In the summer of 1978, my dad was a skinny sixteen-year old farm boy in rural Illinois. He was tall and wide-shouldered like his father, who once threw him through a screen door at the mere mention of an ear-piercing; he was willowy and wiry like his mother, who set him on a motorcycle at the robust age of three—he couldn’t reach the brakes, so he’d honk the horn until she ran out, jumped on the back of the bike and slowed him down. That day, he and a buddy (Billy or Bobby) had been baling hay or feeding pigs or some equally sweaty, stoic agrarian activity. He was probably wearing overalls and work boots, the sun striping his shoulders in a farmer’s tan, his summer-bronze hair flipping out from beneath his corn-seed trucker hat. At some point, Billy (full of piss, vinegar and teenage testosterone) suggested that they go catch a movie that night. Dad threw on some jeans and a shirt, jumped in the truck and only began to panic when they turned away from the nearest town.
“Where are we going?”
“To pick up the girls, duh.”
Billy laughed. Dad swore.
Two towns over, the truck burped over the railroad tracks and stopped in front of a two-story house. My dad took inventory of his unshowered, dusty appearance, the dirt under his fingernails, the smell of dried sweat and humid cigarette hanging on his hair and rolled down the window.
In the summer of 1978, my mom was a curvy fifteen-year old in small-town Illinois. She was tall and full-cheeked and smiled with her whole face; she once concussed herself standing in the bed of a truck in the Homecoming parade with the cheerleaders wearing a gigantic papier-mâché bulldog head and laughed, the effervescent, magnetic sound bouncing around behind the mascot’s bully sneer. Her yearbook was full of friends jealous of her perfectly feathered blonde hair, her notebook was full of creative writing, poems, stories and when she met my dad, she’d been sitting on a lifeguard stand all summer, fluffy-blonde and oil-and-iodine tanned.
Nobody ever told me exactly how it happened, or what she was wearing or even if that mattered. Nobody told me how he covered for the fact that he was unwashed and completely disgusting and she somehow still found him charming. They saw Grease and ate popcorn; she saved the ticket stubs and clipped the movie review out of the local newspaper, carefully securing them into her scrapbook with tape that would have yellowed and lost its stickiness by the time I laid eyes on the page twenty years later. They’d go back twice more that summer and watch John Travolta and Olivia Newton-John fall in and out of love, “those suh-huh-mer/niiiiiiiiights!”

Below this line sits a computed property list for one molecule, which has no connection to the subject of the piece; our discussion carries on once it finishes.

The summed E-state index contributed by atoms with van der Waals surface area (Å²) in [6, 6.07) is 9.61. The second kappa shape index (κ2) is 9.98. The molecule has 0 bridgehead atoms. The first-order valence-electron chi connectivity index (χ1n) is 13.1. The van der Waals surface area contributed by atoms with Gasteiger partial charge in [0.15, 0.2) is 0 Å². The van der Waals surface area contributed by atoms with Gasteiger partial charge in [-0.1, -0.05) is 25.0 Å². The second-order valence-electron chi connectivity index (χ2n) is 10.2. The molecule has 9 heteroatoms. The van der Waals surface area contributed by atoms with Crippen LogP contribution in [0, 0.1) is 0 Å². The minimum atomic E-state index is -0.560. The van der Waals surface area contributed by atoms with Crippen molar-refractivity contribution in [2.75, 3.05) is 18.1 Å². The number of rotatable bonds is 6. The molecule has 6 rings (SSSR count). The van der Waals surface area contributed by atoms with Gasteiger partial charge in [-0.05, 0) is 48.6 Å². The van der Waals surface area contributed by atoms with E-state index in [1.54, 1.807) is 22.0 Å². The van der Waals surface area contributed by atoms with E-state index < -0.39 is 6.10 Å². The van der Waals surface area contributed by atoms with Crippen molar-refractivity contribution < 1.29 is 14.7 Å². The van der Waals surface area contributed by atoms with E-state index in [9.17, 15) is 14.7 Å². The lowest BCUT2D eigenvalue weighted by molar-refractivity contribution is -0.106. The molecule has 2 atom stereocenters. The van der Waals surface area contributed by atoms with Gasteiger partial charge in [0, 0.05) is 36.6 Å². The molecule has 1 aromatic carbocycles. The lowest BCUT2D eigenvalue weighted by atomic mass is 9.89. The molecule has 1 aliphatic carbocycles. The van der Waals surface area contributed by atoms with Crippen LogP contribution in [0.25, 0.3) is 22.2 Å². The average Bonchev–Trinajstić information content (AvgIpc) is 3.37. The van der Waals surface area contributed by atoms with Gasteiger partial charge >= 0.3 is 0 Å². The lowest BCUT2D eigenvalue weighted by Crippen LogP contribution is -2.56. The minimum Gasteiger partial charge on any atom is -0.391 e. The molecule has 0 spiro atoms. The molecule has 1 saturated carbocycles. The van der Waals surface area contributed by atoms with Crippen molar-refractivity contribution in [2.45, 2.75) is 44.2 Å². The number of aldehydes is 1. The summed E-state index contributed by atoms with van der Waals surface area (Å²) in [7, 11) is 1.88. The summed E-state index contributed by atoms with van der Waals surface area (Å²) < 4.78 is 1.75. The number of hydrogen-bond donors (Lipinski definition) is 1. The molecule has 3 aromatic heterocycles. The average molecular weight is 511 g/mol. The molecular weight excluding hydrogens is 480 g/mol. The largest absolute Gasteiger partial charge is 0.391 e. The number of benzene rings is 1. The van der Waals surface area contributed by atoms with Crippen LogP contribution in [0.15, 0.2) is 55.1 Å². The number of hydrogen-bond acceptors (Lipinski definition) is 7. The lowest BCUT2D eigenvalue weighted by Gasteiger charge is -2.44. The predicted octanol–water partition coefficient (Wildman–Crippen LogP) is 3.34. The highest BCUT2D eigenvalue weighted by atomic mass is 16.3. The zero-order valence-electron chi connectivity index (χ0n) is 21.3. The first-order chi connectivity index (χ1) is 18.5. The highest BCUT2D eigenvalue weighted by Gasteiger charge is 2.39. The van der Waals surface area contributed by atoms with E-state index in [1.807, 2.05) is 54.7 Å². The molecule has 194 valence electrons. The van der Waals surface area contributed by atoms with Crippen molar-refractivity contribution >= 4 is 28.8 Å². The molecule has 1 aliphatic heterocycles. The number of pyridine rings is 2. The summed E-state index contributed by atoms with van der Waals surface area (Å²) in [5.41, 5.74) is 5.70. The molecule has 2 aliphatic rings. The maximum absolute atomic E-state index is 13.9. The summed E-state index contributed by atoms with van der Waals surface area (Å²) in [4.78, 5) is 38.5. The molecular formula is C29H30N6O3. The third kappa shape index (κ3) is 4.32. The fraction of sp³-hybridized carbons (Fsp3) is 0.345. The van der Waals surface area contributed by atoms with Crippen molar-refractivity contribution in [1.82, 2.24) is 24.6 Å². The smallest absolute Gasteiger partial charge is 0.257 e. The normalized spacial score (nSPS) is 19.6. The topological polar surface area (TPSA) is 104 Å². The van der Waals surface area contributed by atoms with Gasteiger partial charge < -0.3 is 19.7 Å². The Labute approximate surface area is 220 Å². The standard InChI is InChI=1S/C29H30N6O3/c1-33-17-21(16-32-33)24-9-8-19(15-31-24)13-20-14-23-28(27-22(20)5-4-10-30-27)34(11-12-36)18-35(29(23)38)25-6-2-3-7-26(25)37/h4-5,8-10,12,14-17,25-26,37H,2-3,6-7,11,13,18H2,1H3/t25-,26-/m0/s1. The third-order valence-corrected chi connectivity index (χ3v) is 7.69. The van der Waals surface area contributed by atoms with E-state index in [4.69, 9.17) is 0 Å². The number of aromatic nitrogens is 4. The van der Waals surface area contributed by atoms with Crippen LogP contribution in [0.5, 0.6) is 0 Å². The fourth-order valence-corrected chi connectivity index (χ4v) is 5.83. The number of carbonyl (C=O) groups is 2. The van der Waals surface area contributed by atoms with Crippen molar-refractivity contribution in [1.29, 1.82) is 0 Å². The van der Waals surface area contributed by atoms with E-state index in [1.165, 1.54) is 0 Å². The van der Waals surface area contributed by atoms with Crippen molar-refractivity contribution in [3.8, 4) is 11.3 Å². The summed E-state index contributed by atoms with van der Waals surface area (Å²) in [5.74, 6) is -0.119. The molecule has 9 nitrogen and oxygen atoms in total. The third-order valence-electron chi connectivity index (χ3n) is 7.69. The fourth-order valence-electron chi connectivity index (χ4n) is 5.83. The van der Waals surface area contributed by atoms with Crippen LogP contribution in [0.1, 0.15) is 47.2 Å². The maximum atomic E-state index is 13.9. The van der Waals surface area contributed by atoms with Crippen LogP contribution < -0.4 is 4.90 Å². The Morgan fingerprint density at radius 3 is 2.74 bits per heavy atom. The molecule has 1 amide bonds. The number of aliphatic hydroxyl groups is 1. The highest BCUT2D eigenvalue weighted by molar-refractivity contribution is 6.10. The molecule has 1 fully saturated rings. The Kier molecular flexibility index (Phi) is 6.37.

The pages of her scrapbook over the next eight years are filled with faded ticket stubs, crumbly pressed roses and dry-rotted corsages, drawings of trucks that my dad meticulously drew and filled in with colored pencils, poems that she wrote in her flowy, slanted cursive on tea-stained paper and burned around the edges (which she’s never let me read), a list of “things to do” from my dad that goes into ridiculous detail (“Play Monopoly, Play Scrabble, Play Dodgeball, Make Dale cookies, Make Dale a German chocolate cake, Rub Dale’s feet), cards from Valentine’s Day, birthdays, anniversaries, graduation, Christmas (annotated inside with who gifted what to whom). There are grainy pictures of my scarecrow dad wearing bell-bottoms and a polo shirt he owned in five other colors standing next to my mom, in Keds and a tank top and her disappearing-eyes smile; photos of high school dances (first his, then hers—they went to different schools). There’s a shot of them standing in front of a cardboard palm tree prop at someone’s winter formal—her face is flushed totally red, and you can see all of her molars, she’s laughing so hard; he’s standing up straight in a ruffly dress shirt, his mouth kinked up on one side, a true shit-eating grin. One of dad’s friends had insisted on posing them near the palm tree, because, as my dad says “somebody had ripped ass over there and that’s why we’re laughing so hard.”
There are photos from my dad’s senior year of high school; he was homecoming king and prom king and years later I would parade around my grandmother’s attic in the silly felt crowns she’d never gotten rid of. There are photos of my mom’s senior year of high school; wearing her blue cheerleading uniform doing the splits, as Senior Class President, visiting my dad at his college in Nashville, TN. There are a few short stories she wrote for community college writing classes, all vibrant, original narratives from unexpected viewpoints.
In 1985, my mom was standing at the sink at the farm where my dad still lived, washing dishes. My dad was outside, doing something rural and agrarian, wearing overalls, getting dirty. He came inside and my mom had already made him a cold drink of some kind, a gesture I’ve watched her repeat over 26 summers of my life. Her hands were covered in suds; he took a deep drink and began rummaging in his hay-filled pockets.
“Hey,” he said, pulling something out of his pocket, barely getting her attention, “what are you doing for the rest of your life?” I can almost envision the look on her face as she sifted through the stalks of hay in his hand to find her engagement ring.